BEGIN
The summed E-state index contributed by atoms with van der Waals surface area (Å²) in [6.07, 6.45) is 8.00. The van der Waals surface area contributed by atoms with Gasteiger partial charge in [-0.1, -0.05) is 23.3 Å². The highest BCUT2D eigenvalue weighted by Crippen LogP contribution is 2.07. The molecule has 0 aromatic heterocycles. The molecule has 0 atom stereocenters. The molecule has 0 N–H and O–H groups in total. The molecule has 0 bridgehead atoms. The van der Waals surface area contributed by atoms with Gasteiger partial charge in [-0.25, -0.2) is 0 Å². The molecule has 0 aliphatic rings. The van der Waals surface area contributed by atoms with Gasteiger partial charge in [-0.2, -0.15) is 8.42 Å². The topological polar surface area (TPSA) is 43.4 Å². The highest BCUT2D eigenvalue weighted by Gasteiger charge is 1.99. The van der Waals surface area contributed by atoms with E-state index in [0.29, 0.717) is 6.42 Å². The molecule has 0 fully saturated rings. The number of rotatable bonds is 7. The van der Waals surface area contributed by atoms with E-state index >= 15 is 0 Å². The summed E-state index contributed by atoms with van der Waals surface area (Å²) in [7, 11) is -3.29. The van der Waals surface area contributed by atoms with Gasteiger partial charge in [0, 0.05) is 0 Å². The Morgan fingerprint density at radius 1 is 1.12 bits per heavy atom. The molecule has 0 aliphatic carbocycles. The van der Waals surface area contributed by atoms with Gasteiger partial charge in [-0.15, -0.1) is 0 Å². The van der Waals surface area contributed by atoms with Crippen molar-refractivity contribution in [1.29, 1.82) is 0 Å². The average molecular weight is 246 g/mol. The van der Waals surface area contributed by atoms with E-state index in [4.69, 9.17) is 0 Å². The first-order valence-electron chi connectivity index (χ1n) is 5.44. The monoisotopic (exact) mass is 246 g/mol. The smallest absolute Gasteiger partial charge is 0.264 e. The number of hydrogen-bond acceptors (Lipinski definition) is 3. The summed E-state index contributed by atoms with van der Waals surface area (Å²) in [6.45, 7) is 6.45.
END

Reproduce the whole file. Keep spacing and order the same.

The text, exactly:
The summed E-state index contributed by atoms with van der Waals surface area (Å²) in [6.07, 6.45) is 8.00. The van der Waals surface area contributed by atoms with Gasteiger partial charge in [-0.1, -0.05) is 23.3 Å². The highest BCUT2D eigenvalue weighted by Crippen LogP contribution is 2.07. The molecule has 0 aromatic heterocycles. The molecule has 0 atom stereocenters. The molecule has 0 N–H and O–H groups in total. The molecule has 0 bridgehead atoms. The van der Waals surface area contributed by atoms with Gasteiger partial charge in [-0.25, -0.2) is 0 Å². The molecule has 0 aliphatic rings. The van der Waals surface area contributed by atoms with Gasteiger partial charge in [-0.2, -0.15) is 8.42 Å². The topological polar surface area (TPSA) is 43.4 Å². The highest BCUT2D eigenvalue weighted by Gasteiger charge is 1.99. The van der Waals surface area contributed by atoms with E-state index in [0.29, 0.717) is 6.42 Å². The molecule has 0 fully saturated rings. The number of rotatable bonds is 7. The van der Waals surface area contributed by atoms with E-state index >= 15 is 0 Å². The summed E-state index contributed by atoms with van der Waals surface area (Å²) in [7, 11) is -3.29. The van der Waals surface area contributed by atoms with Gasteiger partial charge in [0, 0.05) is 0 Å². The Morgan fingerprint density at radius 1 is 1.12 bits per heavy atom. The molecule has 0 aliphatic carbocycles. The van der Waals surface area contributed by atoms with Gasteiger partial charge in [-0.15, -0.1) is 0 Å². The van der Waals surface area contributed by atoms with Crippen molar-refractivity contribution in [1.29, 1.82) is 0 Å². The average molecular weight is 246 g/mol. The van der Waals surface area contributed by atoms with E-state index in [4.69, 9.17) is 0 Å². The first-order valence-electron chi connectivity index (χ1n) is 5.44. The monoisotopic (exact) mass is 246 g/mol. The smallest absolute Gasteiger partial charge is 0.264 e. The number of hydrogen-bond acceptors (Lipinski definition) is 3. The summed E-state index contributed by atoms with van der Waals surface area (Å²) in [6.45, 7) is 6.45.